1ST Class Legal (I.S.), Ltd. v. Niro, et al.

Northern District of Illinois, ilnd-1:2016-cv-06793

RESPONSE by 1st Class Legal (I.S.), Ltd. in Support of MOTION by Plaintiff 1st Class Legal (I.S.), Ltd., Counter Defendant 1st Class Legal (I.S.), Ltd. for summary judgment on Counterclaim {{34}}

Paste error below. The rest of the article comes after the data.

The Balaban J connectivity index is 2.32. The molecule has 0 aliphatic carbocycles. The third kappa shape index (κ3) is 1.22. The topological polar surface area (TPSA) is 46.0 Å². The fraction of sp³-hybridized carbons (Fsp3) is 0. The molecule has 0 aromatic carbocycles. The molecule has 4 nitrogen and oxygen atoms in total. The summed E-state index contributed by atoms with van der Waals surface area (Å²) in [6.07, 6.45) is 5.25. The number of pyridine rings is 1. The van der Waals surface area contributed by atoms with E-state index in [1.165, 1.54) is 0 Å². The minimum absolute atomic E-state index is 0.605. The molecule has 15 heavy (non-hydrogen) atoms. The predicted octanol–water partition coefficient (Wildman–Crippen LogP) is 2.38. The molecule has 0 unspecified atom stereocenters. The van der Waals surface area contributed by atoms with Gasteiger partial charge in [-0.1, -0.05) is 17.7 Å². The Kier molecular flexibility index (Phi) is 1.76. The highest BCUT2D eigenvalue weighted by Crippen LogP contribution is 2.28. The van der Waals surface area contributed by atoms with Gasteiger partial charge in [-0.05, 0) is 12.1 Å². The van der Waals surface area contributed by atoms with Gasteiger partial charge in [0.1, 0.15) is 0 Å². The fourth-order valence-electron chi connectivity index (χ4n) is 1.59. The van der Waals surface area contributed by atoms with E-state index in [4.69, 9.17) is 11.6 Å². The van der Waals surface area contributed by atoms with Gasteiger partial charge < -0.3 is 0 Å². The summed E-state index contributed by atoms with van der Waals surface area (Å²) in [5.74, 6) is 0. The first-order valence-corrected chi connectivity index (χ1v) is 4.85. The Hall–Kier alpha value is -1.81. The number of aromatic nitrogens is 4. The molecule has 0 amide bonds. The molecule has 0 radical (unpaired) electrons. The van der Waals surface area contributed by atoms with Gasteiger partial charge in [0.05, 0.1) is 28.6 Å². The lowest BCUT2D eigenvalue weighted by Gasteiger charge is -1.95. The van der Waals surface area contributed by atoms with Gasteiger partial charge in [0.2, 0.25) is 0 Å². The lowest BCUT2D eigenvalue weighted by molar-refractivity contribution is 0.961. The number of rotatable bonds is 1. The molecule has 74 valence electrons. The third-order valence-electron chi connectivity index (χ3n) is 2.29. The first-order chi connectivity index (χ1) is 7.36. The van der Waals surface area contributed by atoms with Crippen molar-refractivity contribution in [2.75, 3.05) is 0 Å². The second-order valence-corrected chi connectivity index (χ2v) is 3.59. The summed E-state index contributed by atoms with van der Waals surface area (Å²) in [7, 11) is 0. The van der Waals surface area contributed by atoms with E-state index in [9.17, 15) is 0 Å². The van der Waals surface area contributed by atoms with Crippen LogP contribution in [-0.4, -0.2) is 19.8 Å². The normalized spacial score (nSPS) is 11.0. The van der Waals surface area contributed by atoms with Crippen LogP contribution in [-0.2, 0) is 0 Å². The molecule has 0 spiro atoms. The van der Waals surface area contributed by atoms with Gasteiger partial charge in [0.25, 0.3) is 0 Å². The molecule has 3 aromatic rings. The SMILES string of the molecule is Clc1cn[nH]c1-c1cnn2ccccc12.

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Case: 1:16-cv-06793 Document #: 48 Filed: 03/14/17 Page 1 of 15 PageID #:558 MARC S. MAZER WEILL & MAZER, A Professional Corporation 90 New Montgomery Street Suite 1400 San Francisco, CA 94105 Telephone: (415) 421-0730 STEVE M. VARHOLA LYMAN LAW FIRM, LLC 227 West Monroe Street, Suite 2650 Chicago, Illinois 60606 (312) 762-9517 Attorneys for Plaintiff and Counter-Defendant 1st CLASS LEGAL (I.S.), LTD. UNITED STATES DISTRICT COURT FOR THE NORTHERN DISTRICT OF ILLINOIS EASTERN DIVISION 1st CLASS LEGAL (I.S.), LTD., a foreign) Case No.: 16-cv-6793 corporation,)) Plaintiffs,)) Honorable Robert. M. Dow, Jr. v.)) RAYMOND NIRO, individually and doing) business as NIRO, HALLER & NIRO, an) Illinois Law Partnership, NIRO, LTD., an) Illinois Corporation, formerly known as NIRO,) HALLER & NIRO, LTD.,)) Defendants.)) and related Counter claim)) PLAINTIFF-COUNTERDEFENDANT'S REPLY MEMORANDUM OF LAW IN SUPPORT OF ITS MOTION FOR SUMMARY JUDGMENT Defendant Niro Law, Ltd.'s (hereinafter "Niro") Response to Plaintiff-Counterdefendant 1st CLASS LEGAL (I.S.), LTD.'s ("Plaintiff") Motion for Summary Judgment essentially concedes the following relevant issues:  Niro has admitted every fact set forth in Plaintiff's Statement of Material Facts. PLAINTIFF'S REPLY IN SUPPORT OF MOTION FOR SUMMARY JUDGMENT CASE NO. 1:16-cv-06793 1 Case: 1:16-cv-06793 Document #: 48 Filed: 03/14/17 Page 2 of 15 PageID #:559  Niro has previously conceded to this Court that the issue presented on this Motion is a pure question of law: the interpretation of the contract in issue.1  Niro's effort to recharacterize the transaction as an "investment" rather than a loan is disingenuous and asserted in response to this Motion for the first time in this litigation. The agreement on its face is a loan; Niro's Counterclaim calls the transaction a loan; documents authored by Niro and produced in this action acknowledge the transaction was a loan; Niro represented to the Court in its initial status conference statement that the subject transaction is a "financing transaction", and any attempt to characterize it as an "investment" would run afoul of prohibitions against fee-sharing agreements with non-attorneys as noted by the Illinois Rules of Professional Conduct cited below.  Niro's arguments about the expectations of the parties to the contract are irrelevant, because they are unsupported by evidence and the contract is unambiguous. Moreover, the subject contract is fully integrated and, by its terms, supersedes all prior representations and agreements between the parties thereto. Niro's efforts to inject issues outside the single legal issue presented by this Motion should be rejected by the Court. For the foregoing reasons and as discussed below, Plaintiff is entitled to summary judgment in its favor on Niro's Counterclaim. I. POINTS CONCEDED BY NIRO. In its Response, Niro "agreed" with each fact set forth in Plaintiff's Statement of Material Facts. In particular, it agreed that it is seeking damages based only upon the amount of the alleged shortfall of the subject loan. It also agrees that it does not contend it attempted to seek alternative funding. Niro concedes that there is no dispute between United Kingdom law and Federal/Illinois law applicable to this Motion.2 1 In reliance thereon, this Court denied Plaintiff's request for oral argument stating that if the motion was purely a question of law with no dispute as to material facts (as represented by Defendant Niro's attorney), no oral argument is necessary. If the Court is inclined to consider Niro's arguments which effectively raise questions of fact by going beyond the "four corners" of the written contracts, and which are disputed, Plaintiff again requests oral argument in this matter. PLAINTIFF'S REPLY IN SUPPORT OF MOTION FOR SUMMARY JUDGMENT CASE NO. 1:16-cv-06793 2 Case: 1:16-cv-06793 Document #: 48 Filed: 03/14/17 Page 3 of 15 PageID #:560 Niro does not dispute Plaintiff's statement of the legal standard. Of particular relevance, Niro concedes that the non-movant (i.e. Niro) must provide specific facts demonstrating a genuine issue for trial. Fed.R.Civ.P. 56(e); Fass v. Sears, Roebuck & Co., 532 F.3d 633, 640- 641 (7th Cir. 2008). "The plaintiff cannot merely allege the existence of a factual dispute to defeat summary judgment. … Instead, [it] must supply evidence sufficient to allow a jury to render a verdict in [its] favor." Basith v. Cook County, 241 F.3d 919, 926 (7th Cir. 2001) (internal quotation marks and citations omitted). Niro also does not dispute that damages are an essential element of a claim for breach of contract, and that summary judgment is appropriate where damages are not shown. This Motion, therefore, is limited to the following very narrow issue: Can Niro legally claim the shortfall of loan funding as a measure of its damages for its claim of alleged breach of the Master Loan Agreement ("MLA") with Plaintiff? If not, and since Niro is only claiming the shortfall as its only damages in its Counterclaim, the Motion for Summary Judgment should be granted. II. NIRO'S CLAIM THAT THE DAMAGES SOUGHT ARE "EXPECTATION DAMAGES" IS WITHOUT MERIT. Niro asserts that Illinois applies expectation damages to breach-of-contract claims, citing Bend Mut. Ins. Co. v. Procaccio Painting & Drywall Co., 794 F.3d 666, 679 (7th Cir. 2015). The case is entirely inapplicable to the present dispute between a lender and a borrower. Bend Mut. Ins. Co. was a dispute between a worker's compensation insurer and its insured 2 Niro makes the odd claim that the law of Illinois governs this dispute. As noted in the moving papers, ¶55 of the Master Loan Agreement expressly provides that "any litigation … shall be subject to the laws of England and Wales." However, in view of Niro's concession that there is no conflict between forum law and U.K. law, the issue does not merit discussion now. PLAINTIFF'S REPLY IN SUPPORT OF MOTION FOR SUMMARY JUDGMENT CASE NO. 1:16-cv-06793 3 Case: 1:16-cv-06793 Document #: 48 Filed: 03/14/17 Page 4 of 15 PageID #:561 regarding the propriety of premium adjustments. In no way is the contract in that action comparable to the MLA. Niro's citation is plainly distinguishable and offers no support for its argument. Plaintiff's Motion is not based on rules of damages applicable to all breach of contract claims; it is based on rules specific to breach of contracts to loan money. Moreover, Niro's claim for the balance of funds not loaned does not constitute a proper claim for expectation damages. Expectation damages "put the non-breaching party in the same position it would have been in if the breach had not occurred." Commonwealth Edison Co. v. Allied Chem. Nuclear Prod., Inc., No. 79 C 2866, 1988 WL 105369, at *3 (N.D. Ill. Oct. 5, 1988). But Niro is seeking nothing of the sort. Under the explicit language of the agreements in issue, Niro could only obtain funds for the prosecution of the underlying patent litigation and subject to obligations to repay from eventual proceeds. Niro's claim for damages asks for the payment of funds allegedly promised to be loaned, with no corresponding obligation as called for in the Loan agreements. Far from seeking to be placed in the same position as if the alleged breach had not occurred, Niro is seeking an unjustified windfall. III. NIRO'S CONTENTION THAT THE MLA IS NOT A LOAN BUT IS AN INVESTMENT CONTRACT IS DISINGENUOUS AND MADE WITHOUT SUPPORT IN THE LAW OR THE FACTS. Niro's second argument is that the contract in issue was not a loan, but rather an investment "in the patent infringement claims of the Niro clients identified in the CSLAs". The contention is an effort to mislead the Court and is quite stunning. Niro's clients are NOT parties to the MLA or the three related CSLAs (hereinafter sometimes referred to collectively as the "Loan Agreement"). There is nothing in the Loan Agreement to show that Niro's clients are parties to these agreements. The only parties to the PLAINTIFF'S REPLY IN SUPPORT OF MOTION FOR SUMMARY JUDGMENT CASE NO. 1:16-cv-06793 4 Case: 1:16-cv-06793 Document #: 48 Filed: 03/14/17 Page 5 of 15 PageID #:562 Loan Agreement are Plaintiff and Niro. The MLA defines the Borrower as being "a firm of attorneys known as Niro, Haller & Niro".3 The patent infringement claims of the Niro clients presumably are owned entirely by the Niro clients, since Niro has presented no evidence that the Niro clients assigned any part of those claims to either Niro or Plaintiff. There is no evidence that the Niro clients agreed to allow Plaintiff to "invest in its patent infringement claims", as contended by Niro. As shown below, if Niro is claiming that there is any "joint venture" or other "fee sharing agreement" with Plaintiff, it would be unlawful under Illinois law. Ray Niro knew of this problem and consequently requested that the financing structure be in the form of a "loan" in order to avoid the ethical problems of sharing legal fees with Plaintiff.4 It is Niro which is making representations and warranties, and is obligating itself under the provisions of the Loan Agreement. It is NOT Niro's clients who are obligating themselves to do anything. Niro understood that the obligation for funding the loans was contingent upon Niro not being in default of any provision in the MLA. The MLA provides that funding is contingent upon Niro not being in default. One of those provisions is a warranty that, "in Borrower's reasonable judgment, the prospects of success in the Proceedings5 are good taking into consideration all of the information known by the Borrower at that time". Further, under Paragraph 35.6 of the MLA, Niro is considered to be in default when the prospect of success of 3 Niro claims that it and "Niro, Haller & Niro" are one and the same. Although disputed, for purpose of this Motion only, it may be assumed that Niro is the "Borrower" under the MLA. 4 Ray Niro acknowledged in his email of December 1, 2011 pertaining to the drafting of the Loan Agreement, that in order to avoid "ethics issues, the structure may have to be a loan for the payment of expenses and fees, not the splitting of legal with non-lawyers". See, Plaintiff's Exhibit 4 attached to Plaintiff's Reply to Niro's Additional Facts. 5 The term "Proceedings" is defined under the MLA to mean the litigation of claims held by Niro's clients described in the related CSLAs. PLAINTIFF'S REPLY IN SUPPORT OF MOTION FOR SUMMARY JUDGMENT CASE NO. 1:16-cv-06793 5 Case: 1:16-cv-06793 Document #: 48 Filed: 03/14/17 Page 6 of 15 PageID #:563 the Proceedings have been reduced for "whatever reason to a point at which, on balance, the Borrower would not have accepted the case…". Paragraph 12.1 of the MLA provides that Lender (1CL) is only "obligated to advance the Loan" if there is not default of provisions of the MLA. Neither Niro's Answer nor its Counterclaim characterizes the "Master Loan Agreement" or related "Case Specific Loan Agreements" as an "investment" or an agreement for purchase of an investment in the patent infringement claims held by Niro's clients. To the contrary, throughout its Answer and Counterclaim, Niro characterizes the transaction as a loan and references specific provisions in the subject written agreements which reference the transaction as a "loan". In its Counterclaim, Niro alleges that it submitted "drawdown requests" and that Plaintiff failed to fund pursuant to those "drawdown requests". According to the "drawdown requests" produced by Niro in discovery, the transaction was referred to as a "loan". For example, each "drawdown request" states "we wish to borrow the Loan…" (Emphasis added) and each states that "the proceeds of this Loan shall be applied…." (See, Exhibit 3 attached to Plaintiff's Reply to Niro's Additional Facts).6 The term "drawdown request" is specifically defined in the MLA as a "request for the advance of the case specific Loan or any part thereof…".7 The MLA is replete with references indicating that this transaction is a "Loan" and does not in any manner state that the transaction is an "investment". 6 Paragraph 10 of the MLA states that "the Loan shall be used only for" "Payment of costs incurred in the Proceedings", and other specific purposes. 7 Each "drawdown request" also makes the representation that "each and every condition of the Agreement is satisfied" and is seeking to "borrow" the Loan. Plaintiff disputes this representation and, as a result, believes that the funding of the loan was improperly obtained in breach of the MLA. Although this issue is not yet before the Court, it is relevant only for the purpose for showing the Court that the Niro's belated assertion that the transaction is an "investment" rather than a "Loan" is disingenuous. PLAINTIFF'S REPLY IN SUPPORT OF MOTION FOR SUMMARY JUDGMENT CASE NO. 1:16-cv-06793 6 Case: 1:16-cv-06793 Document #: 48 Filed: 03/14/17 Page 7 of 15 PageID #:564 In its first Status Conference Statement to the Court (Docket No. 11), Niro "acknowledges that it entered into a financing agreement with Plaintiff." In its Answer to the Complaint, Niro does not ever refer to the transaction as being an "investment in the patent infringement claims held by Niro's clients". Only after being served with this Motion for Summary Judgment has Niro asserted that this is an investment, rather than a loan. This latest contention is just a desperation contrivance of Niro to avoid judgment on its Counterclaim. A. The Question of Whether the Transaction is a Loan or Not is a Question of Contract Interpretation and a Question of Law for the Court to Determine. Niro appears to be arguing that there is some ambiguity allowing the Court to treat the MLA as an investment agreement rather than a loan. The resolution of claims of ambiguity is for this Court to determine: When interpreting a contract under Illinois law, the court's first decision is whether the contract is ambiguous. This is a question of law. Metalex Corp. v. Uniden Corp. of America, 863 F.2d 1331, 1333 (7th Cir. 1988) (citing La Salle Nat. Bank, 827 F.2d at 78). If the court concludes that the contract is unambiguous, the court must interpret the contract and state the meaning of the contract. This, too, is a question of law. La Salle Nat. Bank, 827 F.2d at 78. Gen. Elec. Capital, Corp. v. Equifax Servs., Inc., 797 F. Supp. 1432, 1447 (N.D. Ill. 1992). Furthermore, the language of the agreement must be read in its natural sense and not given some unwarranted interpretation: Unless a contract clearly specifies its own meanings-which it does not, in this case-in evaluating intrinsic ambiguity the Court must give the words their "ordinary and natural meaning" without questioning the logic of that meaning. Interim Health Care of N. Ill., Inc. v. Interim Health Care, Inc., 225 F.3d 876, 880 (7th Cir. 2000); William Blair, 294 Ill.Dec. 348, 830 N.E.2d at 770. … The fact that parties disagree about the meaning of a contractual provision does not mean the contract is ambiguous. Interim Health Care of N. Ill., Inc. v. Interim Health Care, Inc., 225 F.3d 876, 879 PLAINTIFF'S REPLY IN SUPPORT OF MOTION FOR SUMMARY JUDGMENT CASE NO. 1:16-cv-06793 7 Case: 1:16-cv-06793 Document #: 48 Filed: 03/14/17 Page 8 of 15 PageID #:565 (7th Cir. 2000) (internal citations omitted). Ambiguity can be found only if the contract language is "reasonably or fairly susceptible of more than one construction." Id. A contract term is ambiguous if it can reasonably be interpreted in more than one way due to the indefiniteness of the language or due to the term having a double or multiple meaning. William Blair and Co., LLC v. FI Liquidation Corp., 358 Ill.App.3d 324, 294 Ill.Dec. 348, 830 N.E.2d 760, 769 (2005). Markin v. Chebemma Inc., 526 F. Supp. 2d 890, 894 (N.D. Ill. 2007). If the agreement is unambiguous, the obligations of the parties must be determined without reference to extrinsic evidence: "Under Illinois's 'four corners' rule, if a written agreement is unambiguous, then the scope of the parties' obligations must be determined from the contract language without reference to extrinsic evidence." SMS Demag Aktiengesellschaft v. Material Scis. Corp., 565 F.3d 365, 372 (7th Cir. 2009); see also, Camico Mut. Ins. Co. v. Citizens Bank, 474 F.3d 989, 993 (7th Cir. 2007). Contract interpretation is particularly suited to disposition by summary judgment. Metalex Corp. v. Uniden Corp. of America, 863 F.2d 1331 (7th Cir. 1988). The question of whether a contract is ambiguous is a question of law in Illinois. (Emphasis added) Curia v. Nelson, 587 F.3d 824, 829 (7th Cir. 2009).8 Applying the foregoing rules, only one result can be reached. The MLA and the CSLAs all refer to themselves as loans. Niro points to nothing in the language of the agreements themselves that he claims to be ambiguous. There is no basis for this Court to find any ambiguity within the four corners of the agreements, and therefore Niro's effort to recast the agreements must fail for that reason alone. 8 Niro's Response to the Motion contains numerous assertions of asserted facts entirely extrinsic to the four corners of the agreements. None of these matters should be considered, because the agreements are unambiguous and the issue raised by the present motion is a pure question of law. In the unlikely event that summary judgment is denied, Plaintiff will address and refute the numerous inaccuracies in Niro's allegations. PLAINTIFF'S REPLY IN SUPPORT OF MOTION FOR SUMMARY JUDGMENT CASE NO. 1:16-cv-06793 8 Case: 1:16-cv-06793 Document #: 48 Filed: 03/14/17 Page 9 of 15 PageID #:566 B. Niro's Own Pleading Admits the Transaction was a Loan. In its Answer and Counterclaim, Niro consistently refers to the agreements in issue as loans. In summarizing Plaintiff's business, Niro alleges at Paragraph 9 of its Counterclaim: 1CL is in the business of providing non-recourse loans to attorneys who have significant monetary claims for advancing a certain sum of money in consideration of the attorneys agreeing to pay back the loans from a portion of the contingency fees received in the litigation. The loans are structured such that if there was no recovery in the litigation, the attorneys would be under no obligation to repay the funding and there would be no recourse. 1CL represents itself to be a sophisticated litigation funding company with extensive experience in funding litigation around the world. (Emphasis added) C. Niro Referred to, and Treated the Transaction as, a Loan. On April 7, 2015, Ray Niro sent an email to Plaintiff, stating in relevant part with regard to the underlying transactions: "These were non-recourse loans. Had they been otherwise, we would never have accepted the deal." An email from Ray Niro, on behalf of Niro, clearly indicated that the transaction must be considered a loan and cannot be considered an agreement to share legal fees, since such agreement would be unlawful in Illinois (See, Plaintiff's Exhibit 4 attached to the Plaintiff's Reply to Niro's Additional Facts)9. D. The Transaction Cannot be Considered an Investment, Because If It Were So Considered, it Would be Illegal Fee-Sharing Under Illinois Law. Niro's suggestion that the agreements be considered "investments" must be rejected for another reason. That interpretation would render the agreements to be fee-sharing agreements prohibited by Illinois law. 9 This email was produced by Niro and bears a Bates-stamp confirming that it was produced by Niro. PLAINTIFF'S REPLY IN SUPPORT OF MOTION FOR SUMMARY JUDGMENT CASE NO. 1:16-cv-06793 9 Case: 1:16-cv-06793 Document #: 48 Filed: 03/14/17 Page 10 of 15 PageID #:567 Rule 5.4(a) of the Illinois Rules of Professional Conduct (134 Ill.2d R. 5.4) provides in relevant part: "A lawyer or law firm shall not share legal fees with a nonlawyer", subject only to limited exceptions not applicable here (payment to deceased attorney's estate or inclusion of nonlawyers in retirement plans. See also¸ O'Hara v. Ahlgren, Blumenfeld & Kempster, 127 Ill.2d 333, 130 Ill.Dec. 401, 537 N.E.2d 730 (1989) (revenue-sharing agreement between attorney's widow and new law firm to which she sold her husband's practice held to violate rule). It is well established that courts should construe contracts to make them legal and enforceable instead of illegal and unenforceable. Carpenter v. Hartford Fire Ins. Co., 990 F. Supp. 2d 180, 190 (D.R.I. 2014); Cunningham v. Nat'l City Bank, No. CIV. A. 08-10936-RGS, 2009 WL 69325, at *2 (D. Mass. Jan. 7, 2009), aff'd, 588 F.3d 49 (1st Cir. 2009). "Since a general rule of construction presumes the legality and enforceability of contracts, ambiguously worded contracts should not be interpreted to render them illegal and unenforceable where the wording lends itself to a logically acceptable construction that renders them legal and enforceable." Walsh v. Schlecht, 429 U.S. 401, 408, 97 S. Ct. 679, 685, 50 L. Ed. 2d 641 (1977). Since the interpretation being urged by Niro would lead to the agreements being illegal and unenforceable, this constitutes another independent reason to reject Niro's interpretation. IV. NIRO'S EFFORTS TO DISTINGUISH PLAINTIFF'S AUTHORITY IS UNAVAILING, AND THE AUTHORITY NIRO CITES IS INAPPLICABLE. Niro's primary argument to distinguish the authority cited by Plaintiff for the general rule regarding the measure of damages is the bogus claim that the contracts in issue are not loans. Niro argues that the rule should not apply because the underlying contract did not provide a prescribed rate of interest or a date certain for repayment. But numerous loan contracts provide for fluctuating terms of repayment affected by various contingencies, and demand notes are PLAINTIFF'S REPLY IN SUPPORT OF MOTION FOR SUMMARY JUDGMENT CASE NO. 1:16-cv-06793 10 Case: 1:16-cv-06793 Document #: 48 Filed: 03/14/17 Page 11 of 15 PageID #:568 payable when called for by the lender, not a date certain. In any event, the argument misses the point: the measure of damages does not result from the terms of the contract, but because a loan of money can be obtained from another source. Niro argues that the case Alderton v. Williams, 139 Mich. 296, 102 N.W. 753 (1905), supports its position. In that case, the plaintiff had agreed to fund the defendant's stave business and to take a share of the profits. The contract was found to be a joint venture, and therefore the measure of damages for a loan was inapplicable: "Those cases and the principle underlying them have no application to the case at bar. Here plaintiff defaulted, not in making an agreed loan, but in contributing to a joint adventure." Alderton v. Williams, 139 Mich. 296, 300–01, 102 N.W. 753, 755 (1905). Thus, the result in Alderton turned on the court's determination that the contract in issue was not a loan. As shown in the preceding section, that argument is unavailing for Niro here. Niro next attempts to claim that it is entitled to damages in addition to the higher rate of a substitute loan "where such damages were reasonably within the contemplation of the parties," citing Stanish v. Polish Roman Catholic Union of Am., 484 F.2d 713, 724 (7th Cir. 1973). Niro's citation is unavailing, and indeed supports Plaintiff. Standish explicitly states the general rule noted in the moving papers: When the person who contracted to make the loan neglects or refuses to do so, and the [borrower] is compelled to procure the money elsewhere, the measure of damages, is the difference, if any, between the interest he contracted to pay, and what he was compelled to pay to procure the money; And in Indiana there is usually no abandonment of this rule simply because the borrower, like Stanish here, was unable to arrange a substitute loan elsewhere, even at a higher rate of interest. Stanish v. Polish Roman Catholic Union of Am., 484 F.2d 713, 724 (7th Cir. 1973) (citing Lowe v. Turpie, 147 Ind. 652, 44 N.E. 25, 30, 32, 33, 47 N.E. 150 (1896)). The plaintiff in Stanish did PLAINTIFF'S REPLY IN SUPPORT OF MOTION FOR SUMMARY JUDGMENT CASE NO. 1:16-cv-06793 11 Case: 1:16-cv-06793 Document #: 48 Filed: 03/14/17 Page 12 of 15 PageID #:569 not seek to recover the amount of funds not advanced, as Niro does here. The case does not discuss the propriety of such a claim and offers no support to the damages claimed by Niro herein. It is noteworthy that the Stanish court rejected the plaintiff's attempt to recover his expected profits on the transaction as not being a "reasonably foreseeable" result. But even if Stanish offered some authority for a claim of consequential damages, that is not the claim Niro has made in this action. It has made only a claim that it is entitled to the amount of funds not advanced. Stanish does not support the claim. And if Niro wished to raise a basis for some other claim for damages in response to this Motion, it was Niro's burden to introduce competent evidence to meet its burden, to establish what the reasonable expectations of the parties were. Niro has failed to do so, instead relying on sheer speculation and argumentation. This will not suffice to meet the nonmovant's burden on a motion for summary judgment. Finally, Niro relies on two Illinois cases, neither of which avail it. In Hill v. Ben Franklin Sav. & Loan Ass'n, 177 Ill. App. 3d 51, 531 N.E.2d 1089, 1095 (1988), the borrower sought damages for a failure to lend money in the nature of expectation damages, and introduced evidence on the issue. The trial court rejected the claim and did not consider the issue. The appellate court noted an absence of Illinois law on the issue of the proper measure of damages for a contract to lend money but reversed, finding that the presentation of evidence mandated consideration of the question: The parties have not cited, nor have we found, any Illinois cases defining the proper measure of damages for breach of a contract to lend money. However, assuming the Restatement rule is applicable to this transaction, plaintiffs presented sufficient evidence that Ben Franklin knew the purported breach of the agreement and immediate institution of foreclosure proceedings on the properties might make other financing difficult to obtain. PLAINTIFF'S REPLY IN SUPPORT OF MOTION FOR SUMMARY JUDGMENT CASE NO. 1:16-cv-06793 12 Case: 1:16-cv-06793 Document #: 48 Filed: 03/14/17 Page 13 of 15 PageID #:570 Hill v. Ben Franklin Sav. & Loan Ass'n, 177 Ill.App.3d at 60, 531 N.E.2d at 1095.10 Niro, unlike the borrower in Hill, has failed to present an iota of competent evidence of its claimed damages. Nor can it; Niro has admitted that it did not even attempt to find an alternative source of funds. Niro has not introduced anything from which this Court can find a basis to claim expectation damages, and its failure to do so is fatal when confronted by a motion for summary judgment. The final Illinois case relied on by Niro is N.W.I. Int'l, Inc. v. Edgewood Bank, 291 Ill. App. 3d 247, 259, 684 N.E.2d 401, 409 (1997), as modified on denial of reh'g (Sept. 5, 1997). In that case, the court expressed its views on the issue of damages for breach of an agreement for the loan of money. Similar to Hill, the court noted, "There is a dearth of Illinois cases that address the proper measure of damages to be awarded for breach of a contract to lend money." But the Court did note: A northern district of Illinois case observes that the "measure of damages for wrongful failure to lend money [breach] is the higher cost of alternative financing unless it is foreseeable to the lender that substitute financing will not be available. * * * If it is foreseeable that substitute financing will not be available, the lender is liable for the foreseeable actual damages resulting from the breach." Lester v. Resolution Trust Corp., 125 B.R. 528, 532 (N.D.Ill.1991); see also Restatement (Second) of Contracts sec. 351, Comment e (1981); Hill v. Ben Franklin Savings & Loan Ass'n, 177 Ill.App.3d 51, 126 Ill.Dec. 462, 531 N.E.2d 1089 (1988). Thus, if it were not foreseeable that NWI would be unable to secure alternative financing, Edgewood would only be liable for the difference between the cost of any alternative financing and the cost of financing under the agreement between NWI 10 The Restatement rule referred to by the court is that "[T]he proper measure of damages for breach of a contract to lend money is the difference between the interest rate plaintiffs contracted to pay and the actual rate plaintiffs were compelled to pay to secure financing." Hill, 177 Ill. App. 3d at 60, 531 N.E.2d at 1095. PLAINTIFF'S REPLY IN SUPPORT OF MOTION FOR SUMMARY JUDGMENT CASE NO. 1:16-cv-06793 13 Case: 1:16-cv-06793 Document #: 48 Filed: 03/14/17 Page 14 of 15 PageID #:571 and Edgewood-prime plus 1%. (Emphasis added) If, on the other hand, it was foreseeable that NWI would be unable to secure alternative financing, Edgewood would be liable for "the foreseeable actual damages resulting from the breach." N.W.I. Int'l, Inc., 291 Ill. App. 3d at 259, 684 N.E.2d at 409. The above language again highlights the reason Niro cannot prevail. It admits it did not even attempt to seek alternative financing. Therefore, it cannot offer any argument premised on the unavailability of alternative financing; there is no proof, and cannot be any proof, that alternative financing was unavailable. This appears to be why Niro finds it necessary to rely on sheer speculation and rhetoric, arguing (without providing any supporting evidence whatsoever) that "no sane lender" would have made a loan, despite Niro's request that the transaction be in the form of a "loan" in order to avoid it being characterized as a "fee-sharing" arrangement. Niro's ipse dixit is not an appropriate substitute for admissible evidence. CONCLUSION For the foregoing reasons, Plaintiff respectfully requests that the Court grant it judgment on the Counterclaim as a matter of law and all other relief it deems just. Dated: March 14, 2017 Respectfully submitted, 1ST CLASS LEGAL (I.S.), LTD. By: /s/Marc S. Mazer Marc S. Mazer WEILL & MAZER, A Professional Corporation 90 New Montgomery Street, Suite 1400 San Francisco, CA 94105 (415) 421-0730 Attorneys for Plaintiff and Counter-Defendant 1st Class Legal (I.S.), Ltd. PLAINTIFF'S REPLY IN SUPPORT OF MOTION FOR SUMMARY JUDGMENT CASE NO. 1:16-cv-06793 14 Case: 1:16-cv-06793 Document #: 48 Filed: 03/14/17 Page 15 of 15 PageID #:572 CERTIFICATE OF SERVICE The undersigned, an attorney, certifies that on March 14, 2017, he caused the foregoing Plaintiff and Counter-Defendant's, 1st CLASS LEGAL, LTD., Reply Memorandum of Law in Support of Its Motion for Summary Judgment to be served upon all counsel of record via the court's electronic docketing system. Dated: March 14, 2017 1ST CLASS LEGAL (I.S.), LTD. By: /s/Steve M. Varhola Steve M. Varhola LYMAN LAW FIRM, LLC 227 West Monroe Street, Suite 2650 Chicago, Illinois 60606 (312) 762-9517 Attorneys for Plaintiff and Counter-Defendant 1st Class Legal (I.S.), Ltd. PLAINTIFF'S REPLY IN SUPPORT OF MOTION FOR SUMMARY JUDGMENT CASE NO. 1:16-cv-06793 15